Saturday, August 29, 2009

Using the MobaXTerm Xserver with Linux

Warning - geek alert: If you work with Windows and Linux/Unix, you need to rush out and get MobaXTerm, a free (but not open source) tool. It takes the GNU/Cygwin collection of command line Unix/Linux tools and puts them in a single Windows executable. Think of it as DOS on super steroids.

Now obviously this isn't for everyone.

Frankly, it's not for the many. But if you're one of the chosen few who have a feet in both the Microsoft and Linux world, you are going to love this.

One of the best features of MobaXTerm is that it includes a built in Xserver, for connecting with a graphical interface to Unix/Linux environments. There are several ways of doing this. Though it requires a little setup on the front end, using Xdmcp is the easiest way to have a complete X remote session.

To do this will require a preliminary bit of editing some text-based config files on the command line. It will also require you have root access through sudo. Don't worry, it's easy. Here's how to do it in Kubuntu.

First, after making a backup, edit (as root or using sudo) this file:


Find the following section:


And change it to say:

# Enable=false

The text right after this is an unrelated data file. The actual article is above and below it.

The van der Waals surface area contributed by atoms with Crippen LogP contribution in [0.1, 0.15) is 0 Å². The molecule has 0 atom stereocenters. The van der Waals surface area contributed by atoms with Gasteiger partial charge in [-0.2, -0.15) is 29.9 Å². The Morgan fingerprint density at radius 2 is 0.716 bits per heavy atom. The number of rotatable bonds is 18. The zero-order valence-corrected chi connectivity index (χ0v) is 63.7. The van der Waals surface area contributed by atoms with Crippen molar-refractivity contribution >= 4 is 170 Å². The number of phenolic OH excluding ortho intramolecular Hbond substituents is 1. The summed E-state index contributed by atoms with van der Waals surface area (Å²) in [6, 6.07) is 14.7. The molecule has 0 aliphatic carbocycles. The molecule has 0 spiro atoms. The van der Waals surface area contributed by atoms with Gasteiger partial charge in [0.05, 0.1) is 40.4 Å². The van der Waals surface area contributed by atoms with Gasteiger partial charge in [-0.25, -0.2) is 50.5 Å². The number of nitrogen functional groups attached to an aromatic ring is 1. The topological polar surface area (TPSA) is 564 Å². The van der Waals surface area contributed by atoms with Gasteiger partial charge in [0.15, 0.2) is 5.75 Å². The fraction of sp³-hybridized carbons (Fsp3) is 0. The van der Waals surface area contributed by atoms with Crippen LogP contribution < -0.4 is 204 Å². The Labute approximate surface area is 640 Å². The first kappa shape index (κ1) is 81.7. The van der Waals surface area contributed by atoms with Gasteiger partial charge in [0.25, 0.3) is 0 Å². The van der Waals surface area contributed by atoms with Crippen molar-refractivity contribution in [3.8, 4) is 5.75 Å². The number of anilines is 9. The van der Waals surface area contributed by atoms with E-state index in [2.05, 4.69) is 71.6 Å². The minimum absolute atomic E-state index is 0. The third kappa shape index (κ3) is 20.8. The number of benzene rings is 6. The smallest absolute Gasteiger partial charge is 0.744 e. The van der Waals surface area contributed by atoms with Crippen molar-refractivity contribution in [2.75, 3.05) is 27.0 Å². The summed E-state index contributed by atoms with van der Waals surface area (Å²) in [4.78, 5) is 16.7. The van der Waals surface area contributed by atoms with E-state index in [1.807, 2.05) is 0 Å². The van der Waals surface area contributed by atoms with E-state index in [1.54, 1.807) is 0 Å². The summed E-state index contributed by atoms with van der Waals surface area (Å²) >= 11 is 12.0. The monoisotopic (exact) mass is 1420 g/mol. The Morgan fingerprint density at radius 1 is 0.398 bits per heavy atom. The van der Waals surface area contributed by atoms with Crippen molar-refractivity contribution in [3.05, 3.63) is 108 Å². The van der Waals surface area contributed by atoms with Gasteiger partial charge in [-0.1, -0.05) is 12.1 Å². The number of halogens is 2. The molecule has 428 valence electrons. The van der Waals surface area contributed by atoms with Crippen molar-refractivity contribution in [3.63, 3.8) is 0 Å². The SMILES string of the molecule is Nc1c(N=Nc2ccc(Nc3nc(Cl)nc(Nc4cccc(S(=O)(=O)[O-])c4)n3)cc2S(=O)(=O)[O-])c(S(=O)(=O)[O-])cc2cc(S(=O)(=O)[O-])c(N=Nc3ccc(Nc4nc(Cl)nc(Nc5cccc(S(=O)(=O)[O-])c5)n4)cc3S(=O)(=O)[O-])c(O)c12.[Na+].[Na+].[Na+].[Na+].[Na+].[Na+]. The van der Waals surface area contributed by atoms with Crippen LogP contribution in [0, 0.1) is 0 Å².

Save and exit. Then after making a backup, edit (as root or using sudo) this file:


If you want to allow any machine to connect to the Linux box (such as in your firewalled home network), find this line:

#* #any host can get a login window

Uncomment this line by removing the initial # (leave the second one). If you want to allow only specific hosts, you'll need to make other changes in Xaccess (more complicated than I want to get into -- check Google).

Once completed, reboot or restart Xwindows.

Now, on your Windows box, start MobaXTerm, then click the button labeled Applications (mousing over will reveal the name). The final app listed should be "Xdmcp." Click this and enter the name of the server you just modified. A window should open which gives you a graphical login prompt. Enter your name and password and off you go.

For machines which you don't control (such as in a commercial or workplace environment) there is another, let robust approach. Start an SSH login session from the terminal window, then once on the machine, type "xterm" -- if you have the appropriate permissions you should see a terminal pop up in a GUI window on your machine. From here, you can start (on the command line) any GUI based programs.

MobaXTerm is a great tool -- hope you find it as useful as I do.

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